Nanjing's king of hops
Updated: 2015-01-15 07:46
By Xu Lin(China Daily USA)
A craft brewer has helped spread his own craving for specialty beers across China. Xu Lin reports.
Gao Yan, 46, never expected his love of craft beer to make him a pioneering brewer in a fast-growing market in China.
"The charm of craft beer is that it is very tasty, and you can change its flavor as you wish to fulfill your desire of creation and give you a sense of achievement," says Gao, the founder of Nanjing Craft Brewing Co.
He now has more than 20 categories of beer under his Master Gao brand. Each features typical Chinese elements in tastes and packaging. The current annual output is nearly 100 tons, which is equal to about 1 percent of that of a small beer factory, he says.
When he first started to make his own beer at home, he used some Chinese ingredients, such as ginger and dates, to do simple trials. Later, he developed more complicated beers with jasmine and Tibetan barley.
Last year, he developed Baby IPA and cooperated with a beer factory to produce bottled craft beer.
It's as sweet as oranges with a fine white foam as smooth as the skin of a baby. The illustrated label on the bottle sports a chubby infant holding a big carp in his arms, which is a common image for the Lunar New Year.
Gao plans to make a documentary next year, to record his adventures as he tours several Chinese cities to develop craft beers using local ingredients.
"Some imported beers have intense flavors, but my beers are specially brewed for Chinese, with balanced and mild flavors," he says.
His beers are sold both online and in stores via distributors all over the country.
While ordinary beers are one-dimensional and have no outstanding characteristics, he says, craft beers are diversified in flavors and cultures.
"Homebrewed beers are like homemade casual meals, and small factories are doing professional cooking, delivering the best dishes," he says.
Gao's beer-drinking buddy Yang Ping, 25, an office worker from Beijing, says: "Gao brews craft beer because he is really fond of it. He wants more people to share the drinks. He gets on very well with others in the craft-beer circles, too."
The Master Gao crew is a fixture at craft-beer festivals around the country.
Gao's love of beer goes back to the early 1990s, when he was working in the United States. He drank craft beer for the first time and fell in love with it instantly. He recalls the first sip as magical - like a fresh spray in the mouth.
He got a home-brewing kit from a friend who was moving to a new house, and he began to explore the possibilities.
He says it's not difficult for him to make delicious beer, and attributes his mindset and skill to his studies in the US, where he earned a Master of Science in chemistry.
"The secret is to drink more, learn more and share more," he says.
In 2007, he returned to his hometown, Nanjing, and was disappointed to find no craft beer on sale in the city.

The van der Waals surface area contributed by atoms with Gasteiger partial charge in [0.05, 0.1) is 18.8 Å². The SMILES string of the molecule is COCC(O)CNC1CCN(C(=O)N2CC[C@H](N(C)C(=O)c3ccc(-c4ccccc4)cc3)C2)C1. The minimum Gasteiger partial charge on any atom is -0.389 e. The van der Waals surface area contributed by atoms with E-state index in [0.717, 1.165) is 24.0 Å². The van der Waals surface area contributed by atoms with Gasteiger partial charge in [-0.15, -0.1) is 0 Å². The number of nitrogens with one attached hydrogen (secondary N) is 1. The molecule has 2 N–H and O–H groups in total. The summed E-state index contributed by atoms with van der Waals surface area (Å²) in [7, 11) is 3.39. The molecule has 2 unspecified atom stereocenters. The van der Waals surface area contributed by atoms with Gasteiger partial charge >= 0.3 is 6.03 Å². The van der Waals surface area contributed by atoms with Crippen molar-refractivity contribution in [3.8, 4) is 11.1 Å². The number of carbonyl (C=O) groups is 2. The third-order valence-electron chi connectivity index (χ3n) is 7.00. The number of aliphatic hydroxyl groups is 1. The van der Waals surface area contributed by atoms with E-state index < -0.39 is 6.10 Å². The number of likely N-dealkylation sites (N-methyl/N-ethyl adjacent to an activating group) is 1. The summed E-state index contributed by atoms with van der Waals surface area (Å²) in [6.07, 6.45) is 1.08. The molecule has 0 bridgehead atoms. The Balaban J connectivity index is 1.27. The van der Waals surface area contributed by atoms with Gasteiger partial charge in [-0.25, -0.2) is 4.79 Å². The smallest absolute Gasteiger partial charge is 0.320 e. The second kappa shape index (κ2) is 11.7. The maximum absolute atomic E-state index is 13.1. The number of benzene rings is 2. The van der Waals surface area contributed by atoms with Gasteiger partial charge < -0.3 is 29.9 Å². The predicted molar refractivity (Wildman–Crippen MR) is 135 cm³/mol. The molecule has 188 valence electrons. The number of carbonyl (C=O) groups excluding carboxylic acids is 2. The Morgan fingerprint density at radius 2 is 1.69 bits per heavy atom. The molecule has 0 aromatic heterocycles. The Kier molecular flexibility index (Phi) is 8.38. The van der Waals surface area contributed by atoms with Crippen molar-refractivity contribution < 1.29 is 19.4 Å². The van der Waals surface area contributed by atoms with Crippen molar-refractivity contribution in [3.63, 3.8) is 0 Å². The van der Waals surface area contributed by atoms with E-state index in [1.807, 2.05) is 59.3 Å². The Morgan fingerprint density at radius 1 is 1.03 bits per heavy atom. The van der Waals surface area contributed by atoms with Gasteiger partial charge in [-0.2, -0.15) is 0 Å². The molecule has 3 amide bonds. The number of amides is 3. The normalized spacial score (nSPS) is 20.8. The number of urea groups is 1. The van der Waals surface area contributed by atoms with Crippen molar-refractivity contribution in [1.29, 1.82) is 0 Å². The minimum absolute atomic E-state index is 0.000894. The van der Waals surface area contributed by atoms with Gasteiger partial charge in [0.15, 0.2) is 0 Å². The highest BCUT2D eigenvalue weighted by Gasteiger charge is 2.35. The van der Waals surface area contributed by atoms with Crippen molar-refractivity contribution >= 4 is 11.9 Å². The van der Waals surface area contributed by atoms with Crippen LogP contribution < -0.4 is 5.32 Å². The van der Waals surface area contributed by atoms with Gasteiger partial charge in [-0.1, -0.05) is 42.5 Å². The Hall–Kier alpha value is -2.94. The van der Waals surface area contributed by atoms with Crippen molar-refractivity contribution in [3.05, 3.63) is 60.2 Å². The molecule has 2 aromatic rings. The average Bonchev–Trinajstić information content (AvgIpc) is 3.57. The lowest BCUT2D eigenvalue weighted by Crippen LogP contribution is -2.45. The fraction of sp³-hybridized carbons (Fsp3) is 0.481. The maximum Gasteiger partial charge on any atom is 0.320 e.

He set up his own factory a year later.
"I can survive without beer. But where there is beer, there is hope," he jokes.
However, it was a challenge at first to educate customers. China's beer drinkers had no idea what craft beer is, and buying a domestic beer at import prices didn't make much sense to them. Even in Beijing, the market was slow to grow out of the expat community after Great Leap Brewing opened in a sleepy hutong in 2010. Today, mugs foaming with house-made beer are being raised all over the capital, including a newer, bigger and always-packed Great Leap pub in Dongcheng district.
Gao has grown with the Chinese craft-beer revolution, too. He says more than 200,000 beer-lovers - from painters to musicians to reporters - have quaffed his various brews. He has sold 160 tons of Baby IPA alone, he adds.
According to him, craft beers account for less than 1 percent in the Chinese beer market, and many are imported. China only started to import craft beers about seven or eight years ago, but he is confident about the potential of the Chinese market.
"The good news is that our factory is starting to make a profit this year. The development of craft beer in the whole country is going well," he says.
In 2011, he published the book Get Your Own Brew, the first how-to book in Chinese about home-brewing with many well-tested recipes, he claims. One can brew beers at home, with proper water, malt, hops and yeast - and equipment such as a grinding machine and a fermenter.
He says home brewing took off around the same year, noting that about 10,000 Chinese have made their own beers. Besides big cities, nearly every second-tier city has an association or club for local craft-beer fans.
Quoting a report from Euromonitor International Ltd, a London-based market intelligence firm, he says the number of imported craft beers increased by about 50 to 70 percent in 2012 in China, and small beer houses are blooming across the country.
A lot of them know Master Gao.
Contact the writer at firstname.lastname@example.org
Mike Peters contributed to this story.
Gao Yan, founder of Nanjing Craft Brewing Co,has more than 20 categories of beer under his Master Gao brand. Each features typical Chinese elements in tastes and packaging. Photos Provided To China Daily
(China Daily USA 01/15/2015 page7)